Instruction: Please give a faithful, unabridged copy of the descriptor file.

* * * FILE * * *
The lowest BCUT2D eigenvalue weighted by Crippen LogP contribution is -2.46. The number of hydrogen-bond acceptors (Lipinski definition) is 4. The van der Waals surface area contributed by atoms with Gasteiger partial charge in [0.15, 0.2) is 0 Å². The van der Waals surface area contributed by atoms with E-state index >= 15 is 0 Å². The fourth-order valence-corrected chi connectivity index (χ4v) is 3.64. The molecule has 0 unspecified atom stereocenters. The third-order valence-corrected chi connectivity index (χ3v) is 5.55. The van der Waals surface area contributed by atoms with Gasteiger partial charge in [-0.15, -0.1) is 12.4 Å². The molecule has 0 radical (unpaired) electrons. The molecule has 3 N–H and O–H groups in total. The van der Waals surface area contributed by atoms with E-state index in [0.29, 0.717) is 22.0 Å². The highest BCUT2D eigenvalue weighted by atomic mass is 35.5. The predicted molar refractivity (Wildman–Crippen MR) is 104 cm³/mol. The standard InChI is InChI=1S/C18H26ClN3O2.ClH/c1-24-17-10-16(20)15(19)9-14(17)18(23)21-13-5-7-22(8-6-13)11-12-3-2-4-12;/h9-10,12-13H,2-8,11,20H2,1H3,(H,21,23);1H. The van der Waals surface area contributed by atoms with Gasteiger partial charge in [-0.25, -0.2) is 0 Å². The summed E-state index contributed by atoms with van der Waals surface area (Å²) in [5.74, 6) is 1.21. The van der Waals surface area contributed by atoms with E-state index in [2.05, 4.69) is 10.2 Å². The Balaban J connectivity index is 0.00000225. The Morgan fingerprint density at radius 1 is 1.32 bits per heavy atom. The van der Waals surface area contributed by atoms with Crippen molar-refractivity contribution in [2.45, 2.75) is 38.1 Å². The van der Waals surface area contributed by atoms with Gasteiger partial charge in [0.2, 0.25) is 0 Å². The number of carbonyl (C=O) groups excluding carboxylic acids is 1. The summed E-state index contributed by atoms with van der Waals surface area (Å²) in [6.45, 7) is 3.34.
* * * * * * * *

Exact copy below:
The lowest BCUT2D eigenvalue weighted by Crippen LogP contribution is -2.46. The number of hydrogen-bond acceptors (Lipinski definition) is 4. The van der Waals surface area contributed by atoms with Gasteiger partial charge in [0.15, 0.2) is 0 Å². The van der Waals surface area contributed by atoms with E-state index >= 15 is 0 Å². The fourth-order valence-corrected chi connectivity index (χ4v) is 3.64. The molecule has 0 unspecified atom stereocenters. The third-order valence-corrected chi connectivity index (χ3v) is 5.55. The van der Waals surface area contributed by atoms with Gasteiger partial charge in [-0.15, -0.1) is 12.4 Å². The molecule has 0 radical (unpaired) electrons. The molecule has 3 N–H and O–H groups in total. The van der Waals surface area contributed by atoms with E-state index in [0.29, 0.717) is 22.0 Å². The highest BCUT2D eigenvalue weighted by atomic mass is 35.5. The predicted molar refractivity (Wildman–Crippen MR) is 104 cm³/mol. The standard InChI is InChI=1S/C18H26ClN3O2.ClH/c1-24-17-10-16(20)15(19)9-14(17)18(23)21-13-5-7-22(8-6-13)11-12-3-2-4-12;/h9-10,12-13H,2-8,11,20H2,1H3,(H,21,23);1H. The van der Waals surface area contributed by atoms with Gasteiger partial charge in [-0.25, -0.2) is 0 Å². The summed E-state index contributed by atoms with van der Waals surface area (Å²) in [5.74, 6) is 1.21. The van der Waals surface area contributed by atoms with E-state index in [2.05, 4.69) is 10.2 Å². The Balaban J connectivity index is 0.00000225. The Morgan fingerprint density at radius 1 is 1.32 bits per heavy atom. The van der Waals surface area contributed by atoms with Crippen molar-refractivity contribution in [2.45, 2.75) is 38.1 Å². The van der Waals surface area contributed by atoms with Gasteiger partial charge in [0.2, 0.25) is 0 Å². The number of carbonyl (C=O) groups excluding carboxylic acids is 1. The summed E-state index contributed by atoms with van der Waals surface area (Å²) in [6.45, 7) is 3.34.